Neither of the two most-recent world record holders, Katie Hoff (USA) and Stephanie Rice (AUS) got lane four of the final. The big lane went to 15-year-old Elizabeth Beisel (USA), in 4:34.55 in heat 3 ahead of Alessia Filippi (ITA), on 4:35.11. Just 0.8sec behind Beisel on the clock was Hoff in heat 5, with Rice on 4:35.11, matching the Italian, in heat 4.
Kirsty Coventry was 1.91sec inside world record pace after backstroke before Rice (AUS) opened up a 2m lead on breaststroke and cruised to the win. Watch for 14-year-old Li Xuanxu (CHN), who sprinted into contention over the last 50m freestyle and out-tocuhed Coventry 4:36.35 to 4:36.43 for a place in the final, much to the delight of the near capacity crowd at the 17,000-seater Water Cube.
Last two into the final: Coventry in 7th and Hannah Miley (GBR), on 4:36.56. It took 4:45.16 to make the final in Athens, where Miley's time would have claimed the bronze medal. In Melbourne 2007, it took 4:44.34 to make the world final, and Miley's time would have placed her second. All that progress in so short a space of time.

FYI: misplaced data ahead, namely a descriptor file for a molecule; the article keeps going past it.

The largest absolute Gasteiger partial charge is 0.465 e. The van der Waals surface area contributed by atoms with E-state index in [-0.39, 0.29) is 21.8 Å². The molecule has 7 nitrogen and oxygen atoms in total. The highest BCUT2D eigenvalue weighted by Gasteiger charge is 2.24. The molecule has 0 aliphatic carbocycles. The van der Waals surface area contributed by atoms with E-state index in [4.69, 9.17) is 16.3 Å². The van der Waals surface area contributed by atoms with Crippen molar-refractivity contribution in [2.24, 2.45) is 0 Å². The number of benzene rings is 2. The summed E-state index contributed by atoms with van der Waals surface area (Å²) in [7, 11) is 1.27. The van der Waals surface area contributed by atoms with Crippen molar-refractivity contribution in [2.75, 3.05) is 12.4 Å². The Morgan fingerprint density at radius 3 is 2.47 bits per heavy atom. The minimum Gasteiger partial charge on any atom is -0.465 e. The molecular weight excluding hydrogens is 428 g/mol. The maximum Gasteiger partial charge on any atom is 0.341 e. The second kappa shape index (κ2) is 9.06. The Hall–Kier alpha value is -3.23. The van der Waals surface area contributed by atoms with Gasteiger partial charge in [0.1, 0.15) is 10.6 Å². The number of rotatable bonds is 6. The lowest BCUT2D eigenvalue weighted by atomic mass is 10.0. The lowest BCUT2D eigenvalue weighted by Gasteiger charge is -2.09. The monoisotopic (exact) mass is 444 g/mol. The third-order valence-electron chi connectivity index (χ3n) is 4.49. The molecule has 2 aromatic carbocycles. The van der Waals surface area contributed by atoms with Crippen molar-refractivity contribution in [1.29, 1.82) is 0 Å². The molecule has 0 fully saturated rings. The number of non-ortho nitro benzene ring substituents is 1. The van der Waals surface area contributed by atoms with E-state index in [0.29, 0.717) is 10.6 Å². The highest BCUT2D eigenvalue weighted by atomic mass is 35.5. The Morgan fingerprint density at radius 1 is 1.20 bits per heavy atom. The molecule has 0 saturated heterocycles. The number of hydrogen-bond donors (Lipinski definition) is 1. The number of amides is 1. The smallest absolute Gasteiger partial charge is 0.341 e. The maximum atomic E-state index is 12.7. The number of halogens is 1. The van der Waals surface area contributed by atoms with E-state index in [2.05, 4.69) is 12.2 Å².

Men's 100m breaststroke
Alexander Dale Oen (NOR) cracked the Olympic record set by Brendan Hansen (USA) at 1:00.01 in Athens, with the first sub-minute effort in Olympic waters. Right behind his 59.41sec effort were times of 59.89 and 59.96 by Brenton Rickard (AUS) and Cameron van der Burgh (RSA) respectively. Five men dipped below the minute mark: defending champion Kosuke Kitajima (JPN) clocked 59.52 to progress smoothly in second place, with Hugues Duboscq (FRA) third on 59.67. Hansen looked sluggish and finished 10th equal overall, in 1:00.36. Last in was Mark Gangloff (USA) on 1:00.71.